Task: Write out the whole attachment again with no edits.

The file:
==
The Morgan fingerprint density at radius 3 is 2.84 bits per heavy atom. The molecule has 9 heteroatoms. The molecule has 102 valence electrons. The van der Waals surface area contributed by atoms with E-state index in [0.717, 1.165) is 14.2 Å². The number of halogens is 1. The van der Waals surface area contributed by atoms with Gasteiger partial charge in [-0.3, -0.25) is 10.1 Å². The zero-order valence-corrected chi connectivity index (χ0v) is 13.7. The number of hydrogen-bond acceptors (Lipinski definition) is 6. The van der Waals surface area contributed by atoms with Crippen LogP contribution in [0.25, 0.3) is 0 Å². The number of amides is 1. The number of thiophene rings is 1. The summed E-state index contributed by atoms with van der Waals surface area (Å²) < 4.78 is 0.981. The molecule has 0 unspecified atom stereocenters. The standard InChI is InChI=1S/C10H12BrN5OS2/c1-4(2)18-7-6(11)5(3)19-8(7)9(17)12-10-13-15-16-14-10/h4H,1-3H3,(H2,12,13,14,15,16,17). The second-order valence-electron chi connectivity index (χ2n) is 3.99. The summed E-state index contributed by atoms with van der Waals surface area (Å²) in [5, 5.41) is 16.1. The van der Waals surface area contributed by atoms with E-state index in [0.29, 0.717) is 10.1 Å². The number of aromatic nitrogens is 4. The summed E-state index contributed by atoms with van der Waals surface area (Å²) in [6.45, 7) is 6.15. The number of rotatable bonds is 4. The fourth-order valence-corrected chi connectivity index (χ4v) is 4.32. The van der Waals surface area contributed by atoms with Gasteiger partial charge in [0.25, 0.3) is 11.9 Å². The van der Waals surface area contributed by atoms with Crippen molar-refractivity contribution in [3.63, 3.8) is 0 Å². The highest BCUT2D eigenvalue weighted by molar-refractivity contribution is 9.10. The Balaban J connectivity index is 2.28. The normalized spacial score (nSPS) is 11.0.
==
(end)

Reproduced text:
The Morgan fingerprint density at radius 3 is 2.84 bits per heavy atom. The molecule has 9 heteroatoms. The molecule has 102 valence electrons. The van der Waals surface area contributed by atoms with E-state index in [0.717, 1.165) is 14.2 Å². The number of halogens is 1. The van der Waals surface area contributed by atoms with Gasteiger partial charge in [-0.3, -0.25) is 10.1 Å². The zero-order valence-corrected chi connectivity index (χ0v) is 13.7. The number of hydrogen-bond acceptors (Lipinski definition) is 6. The van der Waals surface area contributed by atoms with Crippen LogP contribution in [0.25, 0.3) is 0 Å². The number of amides is 1. The number of thiophene rings is 1. The summed E-state index contributed by atoms with van der Waals surface area (Å²) < 4.78 is 0.981. The molecule has 0 unspecified atom stereocenters. The standard InChI is InChI=1S/C10H12BrN5OS2/c1-4(2)18-7-6(11)5(3)19-8(7)9(17)12-10-13-15-16-14-10/h4H,1-3H3,(H2,12,13,14,15,16,17). The second-order valence-electron chi connectivity index (χ2n) is 3.99. The summed E-state index contributed by atoms with van der Waals surface area (Å²) in [5, 5.41) is 16.1. The van der Waals surface area contributed by atoms with E-state index in [0.29, 0.717) is 10.1 Å². The number of aromatic nitrogens is 4. The summed E-state index contributed by atoms with van der Waals surface area (Å²) in [6.45, 7) is 6.15. The number of rotatable bonds is 4. The fourth-order valence-corrected chi connectivity index (χ4v) is 4.32. The van der Waals surface area contributed by atoms with Gasteiger partial charge in [0.25, 0.3) is 11.9 Å². The van der Waals surface area contributed by atoms with Crippen molar-refractivity contribution in [3.63, 3.8) is 0 Å². The highest BCUT2D eigenvalue weighted by molar-refractivity contribution is 9.10. The Balaban J connectivity index is 2.28. The normalized spacial score (nSPS) is 11.0.